So yes, some will try to take undue advantage. And they will get kicked to the curb if they do.
Good to hear that some quality thought and the requisite action to make these work went into it...
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Old 04-19-2016, 10:35 PM   #48
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Having dealt with this issue from the City side of things and having first hand knowledge in working with the homeless, and providing services for them, my perspective is a little different. There are two groups of Homeless people. The first are those people who were once gainfully employed, and had a bad stretch where they lost jobs, had medical issues, ect. and just had to walk away from the life they were used too. They may have got another job, but aren't in a situation where they can afford a house or apartment, and they adapted to a different lifestyle, much like Alvo did(These people either paid taxes at one time or still do).

The second group, and more prevalent, are those who have for a variety of reasons ended up on the streets, whether it's alcohol/drugs/ life of crime. The second group generally prefers to live the homeless life style so they can continue a life of no responsibility and just take whatever comes their way. No matter what resources you provide for them they will most likely never get off the streets because they really don't want to, and are usually so impaired by drugs/alcohol they really don't care(these people don't pay taxes). These people will also get qualified people to sign them in, who never actually stay in the RV area, to get around any City requirements or rules.

The problem is most Cities really want to help the homeless, and try very hard to provide services for both groups. There are numerous Churches and other non profit groups that work with the Cities to provide numerous resources to both groups. The first group generally will take those resources provided and make good use out of the opportunity and work towards getting back on their feet, and getting their family off the streets or out of motels. The problem is the second group far outnumbers the first group and they will take those same resources and not make any effort to better their situation. They will keep taking whatever they can until it stops and then move to another area/place and continue to waste resources provided. I know that sounds harsh but it is the truth.

So this gets me to the topic of Cities setting up RV parks for the homeless. Hopefully you can see where as hard as Cities try they will be taken advantage of. The ones who really need and want the assistance will follow the rules, and make something out of the opportunity provided. They will stay for whatever time is allowed, keep their area clean, not bring in alcohol/drugs, or crime.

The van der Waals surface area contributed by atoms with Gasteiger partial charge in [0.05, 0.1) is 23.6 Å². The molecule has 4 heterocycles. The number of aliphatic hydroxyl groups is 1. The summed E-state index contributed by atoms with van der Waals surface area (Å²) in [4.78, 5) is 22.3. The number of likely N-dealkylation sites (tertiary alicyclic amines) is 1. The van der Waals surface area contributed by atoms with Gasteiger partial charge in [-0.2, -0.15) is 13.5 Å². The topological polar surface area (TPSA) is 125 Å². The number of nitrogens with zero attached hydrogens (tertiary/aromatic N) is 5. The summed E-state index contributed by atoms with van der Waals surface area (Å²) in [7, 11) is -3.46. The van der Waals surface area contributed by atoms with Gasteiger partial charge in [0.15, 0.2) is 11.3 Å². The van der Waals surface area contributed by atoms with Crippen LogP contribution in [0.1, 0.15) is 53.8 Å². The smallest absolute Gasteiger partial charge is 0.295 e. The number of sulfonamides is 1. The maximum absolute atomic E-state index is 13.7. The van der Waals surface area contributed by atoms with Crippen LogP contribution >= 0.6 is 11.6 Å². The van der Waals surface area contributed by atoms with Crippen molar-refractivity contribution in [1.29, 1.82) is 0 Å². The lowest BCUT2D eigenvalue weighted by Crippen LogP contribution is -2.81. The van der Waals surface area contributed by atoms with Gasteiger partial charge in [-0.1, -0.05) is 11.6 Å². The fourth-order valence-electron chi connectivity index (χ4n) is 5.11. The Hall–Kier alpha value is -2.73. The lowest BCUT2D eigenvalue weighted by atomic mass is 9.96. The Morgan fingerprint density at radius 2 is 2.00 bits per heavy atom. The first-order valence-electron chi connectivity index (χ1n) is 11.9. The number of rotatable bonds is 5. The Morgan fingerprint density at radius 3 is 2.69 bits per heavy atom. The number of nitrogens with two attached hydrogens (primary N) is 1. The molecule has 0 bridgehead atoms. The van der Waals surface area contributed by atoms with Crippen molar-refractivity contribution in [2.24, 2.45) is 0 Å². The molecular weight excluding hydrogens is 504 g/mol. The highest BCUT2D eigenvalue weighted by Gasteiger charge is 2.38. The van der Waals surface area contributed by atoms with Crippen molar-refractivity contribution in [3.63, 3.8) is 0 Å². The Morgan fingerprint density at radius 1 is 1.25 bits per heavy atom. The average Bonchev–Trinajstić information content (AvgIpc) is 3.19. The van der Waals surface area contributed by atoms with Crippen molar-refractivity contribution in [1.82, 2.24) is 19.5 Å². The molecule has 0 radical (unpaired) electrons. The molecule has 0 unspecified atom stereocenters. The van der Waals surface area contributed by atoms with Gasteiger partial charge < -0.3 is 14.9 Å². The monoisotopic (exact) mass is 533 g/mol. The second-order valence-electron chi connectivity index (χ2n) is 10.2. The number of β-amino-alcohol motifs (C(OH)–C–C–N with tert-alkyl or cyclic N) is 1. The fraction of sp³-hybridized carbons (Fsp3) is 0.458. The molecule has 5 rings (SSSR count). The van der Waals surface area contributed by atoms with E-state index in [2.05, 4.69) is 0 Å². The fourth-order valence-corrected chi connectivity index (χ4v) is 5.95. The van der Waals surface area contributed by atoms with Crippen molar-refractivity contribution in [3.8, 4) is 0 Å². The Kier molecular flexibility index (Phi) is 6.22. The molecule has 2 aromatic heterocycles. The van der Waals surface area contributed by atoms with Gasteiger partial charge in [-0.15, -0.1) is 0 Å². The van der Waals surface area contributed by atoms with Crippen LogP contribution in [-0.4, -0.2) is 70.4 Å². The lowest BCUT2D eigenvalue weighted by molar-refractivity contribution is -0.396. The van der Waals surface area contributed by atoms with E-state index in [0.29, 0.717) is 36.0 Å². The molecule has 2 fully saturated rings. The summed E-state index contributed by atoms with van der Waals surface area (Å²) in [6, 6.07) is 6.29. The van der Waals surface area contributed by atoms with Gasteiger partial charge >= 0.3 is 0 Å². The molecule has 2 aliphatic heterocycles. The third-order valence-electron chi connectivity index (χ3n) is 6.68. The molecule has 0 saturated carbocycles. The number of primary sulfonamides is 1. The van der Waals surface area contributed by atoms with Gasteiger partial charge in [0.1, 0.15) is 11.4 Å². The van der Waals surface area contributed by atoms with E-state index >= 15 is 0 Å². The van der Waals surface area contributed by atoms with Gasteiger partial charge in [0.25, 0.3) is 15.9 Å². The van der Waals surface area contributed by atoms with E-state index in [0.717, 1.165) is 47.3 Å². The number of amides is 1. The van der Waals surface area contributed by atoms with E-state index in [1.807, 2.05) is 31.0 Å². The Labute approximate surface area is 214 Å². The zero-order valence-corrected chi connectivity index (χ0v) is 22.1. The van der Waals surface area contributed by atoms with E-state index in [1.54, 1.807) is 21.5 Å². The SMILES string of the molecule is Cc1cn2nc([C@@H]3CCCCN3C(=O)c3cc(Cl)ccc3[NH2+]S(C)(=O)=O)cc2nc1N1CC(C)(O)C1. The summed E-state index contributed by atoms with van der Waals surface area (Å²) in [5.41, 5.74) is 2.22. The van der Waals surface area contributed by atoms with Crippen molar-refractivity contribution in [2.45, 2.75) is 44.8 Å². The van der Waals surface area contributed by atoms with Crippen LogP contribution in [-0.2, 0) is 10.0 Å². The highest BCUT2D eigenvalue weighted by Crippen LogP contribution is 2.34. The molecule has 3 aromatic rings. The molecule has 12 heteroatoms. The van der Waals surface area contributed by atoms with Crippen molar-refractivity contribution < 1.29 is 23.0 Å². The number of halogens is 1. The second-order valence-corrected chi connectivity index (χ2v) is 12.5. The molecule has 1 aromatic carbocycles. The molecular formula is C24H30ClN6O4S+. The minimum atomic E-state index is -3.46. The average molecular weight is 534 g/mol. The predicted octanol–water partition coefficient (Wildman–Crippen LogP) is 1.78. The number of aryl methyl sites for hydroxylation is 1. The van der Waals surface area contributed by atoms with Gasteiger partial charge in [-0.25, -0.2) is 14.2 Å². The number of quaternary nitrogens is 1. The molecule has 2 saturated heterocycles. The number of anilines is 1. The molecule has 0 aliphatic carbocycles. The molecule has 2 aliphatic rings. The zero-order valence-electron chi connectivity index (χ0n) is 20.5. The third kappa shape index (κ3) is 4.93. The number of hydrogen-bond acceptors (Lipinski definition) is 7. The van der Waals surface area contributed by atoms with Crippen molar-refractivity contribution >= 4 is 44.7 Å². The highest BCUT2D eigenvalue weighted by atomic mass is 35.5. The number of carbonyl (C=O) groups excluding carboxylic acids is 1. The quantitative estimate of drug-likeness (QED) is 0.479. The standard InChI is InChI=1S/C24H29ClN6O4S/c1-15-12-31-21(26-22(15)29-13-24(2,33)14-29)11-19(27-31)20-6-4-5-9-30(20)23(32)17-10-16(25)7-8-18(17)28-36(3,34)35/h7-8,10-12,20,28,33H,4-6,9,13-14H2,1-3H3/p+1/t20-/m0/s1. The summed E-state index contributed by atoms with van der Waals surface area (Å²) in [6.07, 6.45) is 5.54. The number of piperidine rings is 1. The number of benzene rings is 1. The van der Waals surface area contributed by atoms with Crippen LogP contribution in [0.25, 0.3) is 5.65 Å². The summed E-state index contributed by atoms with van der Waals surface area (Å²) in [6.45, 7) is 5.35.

Then the second group starts coming in and moving their tents or broken down RV's in and will continue to take advantage with no real want to get off the streets or better themselves. They are taking up the resources that the first group could really use. Generally they will bring the drugs/crime along with them.Then someone gets told to leave or someone gets hurt and all the lawsuits start to come in. And then all the taxpayers are complaining because even if you don't pay out on a lawsuit, it still cost the City money to fight it, and many times they will pay out a few thousand dollars just because it's cheaper than to fight it. No City operates for free and their budgets are limited too.

And then as dexters comments that would be a great place for people to stay while traveling and "cut down their traveling costs". That would really be taking advantage of a City that was attempting to help their homeless population, and a complete waste of resources available. And trust me there are many people that wouldn't hesitate to do that just for the convenience. They should be ashamed of themselves to even consider driving one of their nice fancy MH's into a place like these just for convenience.

So sometimes Cities try things that work and others that don't. But by and far the ones that don't work, are usually well thought out, and their hearts are in the right place, but taken advantage of, which brings an end to the program. Please don't think I'm not sensitive to the homeless needs and feel for them, as I have spent more time than most working with them, and working towards solutions.
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Old 04-19-2016, 10:44 PM   #49
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Having dealt with this issue from the City side of things and having first hand knowledge in working with the homeless, and providing services for them, my perspective is a little different. There are two groups of Homeless people.

SNIP

And then as dexters comments that would be a great place for people to stay while traveling and "cut down their traveling costs". That would really be taking advantage of a City that was attempting to help their homeless population. And trust me there would be people that wouldn't hesitate to do that just for the convenience. they should be ashamed.